From the Annals of Slavery – In 1837, the executor of William Barret Travis’s estate placed a notice in the Telegraph and Texas Register for an escaped slave named Joe. Joe had been one of the few survivors of the battle of the Alamo the year before. The notice ran for three months before it was discontinued.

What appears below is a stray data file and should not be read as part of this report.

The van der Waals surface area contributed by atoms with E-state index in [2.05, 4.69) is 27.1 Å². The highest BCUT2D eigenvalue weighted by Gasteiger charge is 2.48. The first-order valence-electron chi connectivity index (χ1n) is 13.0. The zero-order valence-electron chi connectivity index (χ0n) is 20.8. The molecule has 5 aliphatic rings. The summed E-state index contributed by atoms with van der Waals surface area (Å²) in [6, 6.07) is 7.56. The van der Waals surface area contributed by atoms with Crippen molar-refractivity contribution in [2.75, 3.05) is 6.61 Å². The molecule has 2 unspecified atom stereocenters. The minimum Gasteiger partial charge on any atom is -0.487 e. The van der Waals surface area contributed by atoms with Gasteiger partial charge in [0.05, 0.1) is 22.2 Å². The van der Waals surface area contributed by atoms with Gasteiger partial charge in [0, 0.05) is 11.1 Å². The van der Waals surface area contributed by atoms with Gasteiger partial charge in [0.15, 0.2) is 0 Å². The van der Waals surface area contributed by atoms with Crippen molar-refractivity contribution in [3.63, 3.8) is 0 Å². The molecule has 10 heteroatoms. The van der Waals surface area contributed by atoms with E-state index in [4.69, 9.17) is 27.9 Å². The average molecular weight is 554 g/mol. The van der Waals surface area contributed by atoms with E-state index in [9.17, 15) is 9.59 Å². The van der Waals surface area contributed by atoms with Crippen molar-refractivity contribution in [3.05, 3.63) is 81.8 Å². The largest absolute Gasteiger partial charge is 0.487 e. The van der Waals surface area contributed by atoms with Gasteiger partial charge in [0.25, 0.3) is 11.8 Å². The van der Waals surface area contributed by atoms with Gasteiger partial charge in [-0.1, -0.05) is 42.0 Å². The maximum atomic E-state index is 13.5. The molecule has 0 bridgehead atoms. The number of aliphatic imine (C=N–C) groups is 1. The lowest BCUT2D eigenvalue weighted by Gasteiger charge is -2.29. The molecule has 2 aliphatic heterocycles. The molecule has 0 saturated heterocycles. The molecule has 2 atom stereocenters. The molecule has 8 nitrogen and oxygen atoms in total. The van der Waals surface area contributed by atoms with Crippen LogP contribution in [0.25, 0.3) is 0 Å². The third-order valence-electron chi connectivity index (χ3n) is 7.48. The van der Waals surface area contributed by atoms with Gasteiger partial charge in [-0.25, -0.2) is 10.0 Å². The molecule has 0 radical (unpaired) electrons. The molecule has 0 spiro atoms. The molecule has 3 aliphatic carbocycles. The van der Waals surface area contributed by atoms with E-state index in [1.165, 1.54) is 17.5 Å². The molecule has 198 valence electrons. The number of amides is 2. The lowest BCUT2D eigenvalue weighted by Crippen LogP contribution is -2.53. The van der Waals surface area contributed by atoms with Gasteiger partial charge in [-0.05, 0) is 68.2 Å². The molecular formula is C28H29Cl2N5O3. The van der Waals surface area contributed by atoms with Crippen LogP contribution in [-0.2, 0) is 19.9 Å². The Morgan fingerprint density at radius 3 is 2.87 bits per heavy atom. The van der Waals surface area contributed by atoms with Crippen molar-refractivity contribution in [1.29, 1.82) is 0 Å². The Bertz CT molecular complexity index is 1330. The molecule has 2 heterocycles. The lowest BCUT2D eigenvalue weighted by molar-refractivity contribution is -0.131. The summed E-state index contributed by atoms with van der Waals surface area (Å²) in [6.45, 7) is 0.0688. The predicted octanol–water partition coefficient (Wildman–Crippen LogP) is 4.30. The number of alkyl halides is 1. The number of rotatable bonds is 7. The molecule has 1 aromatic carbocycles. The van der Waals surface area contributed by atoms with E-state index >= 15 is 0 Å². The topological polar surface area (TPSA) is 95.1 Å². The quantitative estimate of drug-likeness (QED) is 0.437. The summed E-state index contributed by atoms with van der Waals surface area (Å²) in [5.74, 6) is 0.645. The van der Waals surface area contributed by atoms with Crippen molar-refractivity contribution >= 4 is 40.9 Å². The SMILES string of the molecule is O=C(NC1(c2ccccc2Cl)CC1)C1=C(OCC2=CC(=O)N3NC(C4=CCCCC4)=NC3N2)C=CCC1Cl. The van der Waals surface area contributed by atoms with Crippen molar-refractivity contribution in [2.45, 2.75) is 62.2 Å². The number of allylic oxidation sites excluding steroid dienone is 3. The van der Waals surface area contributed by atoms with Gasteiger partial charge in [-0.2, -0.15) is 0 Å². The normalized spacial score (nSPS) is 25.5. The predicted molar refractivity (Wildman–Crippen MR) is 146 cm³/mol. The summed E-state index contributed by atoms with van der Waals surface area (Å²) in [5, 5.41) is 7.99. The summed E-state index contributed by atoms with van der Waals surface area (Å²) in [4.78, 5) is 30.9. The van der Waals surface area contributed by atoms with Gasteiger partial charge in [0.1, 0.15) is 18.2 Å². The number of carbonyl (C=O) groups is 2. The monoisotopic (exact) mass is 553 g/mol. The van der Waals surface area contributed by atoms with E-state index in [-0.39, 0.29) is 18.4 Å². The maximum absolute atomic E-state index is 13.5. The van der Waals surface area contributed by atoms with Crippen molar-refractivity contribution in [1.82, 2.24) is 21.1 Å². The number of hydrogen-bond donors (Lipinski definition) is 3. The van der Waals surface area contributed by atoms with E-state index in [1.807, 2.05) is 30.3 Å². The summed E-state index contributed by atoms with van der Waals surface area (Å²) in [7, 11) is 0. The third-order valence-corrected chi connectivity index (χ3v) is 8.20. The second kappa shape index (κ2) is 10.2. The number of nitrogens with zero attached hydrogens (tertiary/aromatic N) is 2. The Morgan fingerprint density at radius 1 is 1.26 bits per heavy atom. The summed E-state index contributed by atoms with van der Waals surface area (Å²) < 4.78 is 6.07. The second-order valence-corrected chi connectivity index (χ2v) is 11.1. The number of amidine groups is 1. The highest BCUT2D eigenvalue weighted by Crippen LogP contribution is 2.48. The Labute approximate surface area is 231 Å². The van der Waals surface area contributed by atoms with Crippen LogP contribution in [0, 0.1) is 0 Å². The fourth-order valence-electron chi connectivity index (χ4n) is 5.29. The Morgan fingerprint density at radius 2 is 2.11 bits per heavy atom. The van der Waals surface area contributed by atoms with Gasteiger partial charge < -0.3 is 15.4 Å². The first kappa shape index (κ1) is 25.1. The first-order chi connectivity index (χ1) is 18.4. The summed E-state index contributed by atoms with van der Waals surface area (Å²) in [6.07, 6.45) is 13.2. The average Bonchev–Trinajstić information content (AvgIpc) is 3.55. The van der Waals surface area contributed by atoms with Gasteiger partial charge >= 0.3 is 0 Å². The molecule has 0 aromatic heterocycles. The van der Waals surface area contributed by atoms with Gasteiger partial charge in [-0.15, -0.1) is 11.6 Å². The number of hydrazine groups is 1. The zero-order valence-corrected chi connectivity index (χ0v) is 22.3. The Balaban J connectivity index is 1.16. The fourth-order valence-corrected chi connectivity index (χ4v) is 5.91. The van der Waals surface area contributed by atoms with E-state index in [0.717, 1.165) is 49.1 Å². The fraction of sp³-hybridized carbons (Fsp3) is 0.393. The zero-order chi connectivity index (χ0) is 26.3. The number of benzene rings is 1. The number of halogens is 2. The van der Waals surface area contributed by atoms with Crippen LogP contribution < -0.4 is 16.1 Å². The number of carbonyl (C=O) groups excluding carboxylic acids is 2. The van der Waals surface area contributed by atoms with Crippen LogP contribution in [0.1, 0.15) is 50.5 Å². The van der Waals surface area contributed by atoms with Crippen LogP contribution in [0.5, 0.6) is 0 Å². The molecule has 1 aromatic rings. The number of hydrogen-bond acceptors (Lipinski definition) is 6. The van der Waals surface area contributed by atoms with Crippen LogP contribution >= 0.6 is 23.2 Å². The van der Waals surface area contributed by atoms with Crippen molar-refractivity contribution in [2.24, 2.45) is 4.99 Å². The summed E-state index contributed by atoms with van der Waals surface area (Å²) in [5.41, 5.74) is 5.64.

During the final battle for the Alamo, Joe was armed and defended with others before retreating to an interior room. After the battle, Joe answered the call of the Mexican troops for any slaves to reveal themselves. Joe came out was immediately shot and suffered a bayonet thrust. A Mexican captain prevented his death. He was taken by the Mexican Army and later interrogated by Santa Anna regarding Texas and the Texas Army. He was apparently released and on March 20, Joe was questioned by the Texas Cabinet at Groce’s Retreat about the siege and final battle at the Alamo. William F. Gray reported that Joe impressed those present with the modesty, candor, and clarity of his account. Joe was then returned to Travis’s property near Columbia. On the first anniversary of the battle of San Jacinto, Joe escaped with two fully equipped horses while accompanied by an unidentified Mexican man. Joe was never returned to slavery and was last reported in Austin in 1875.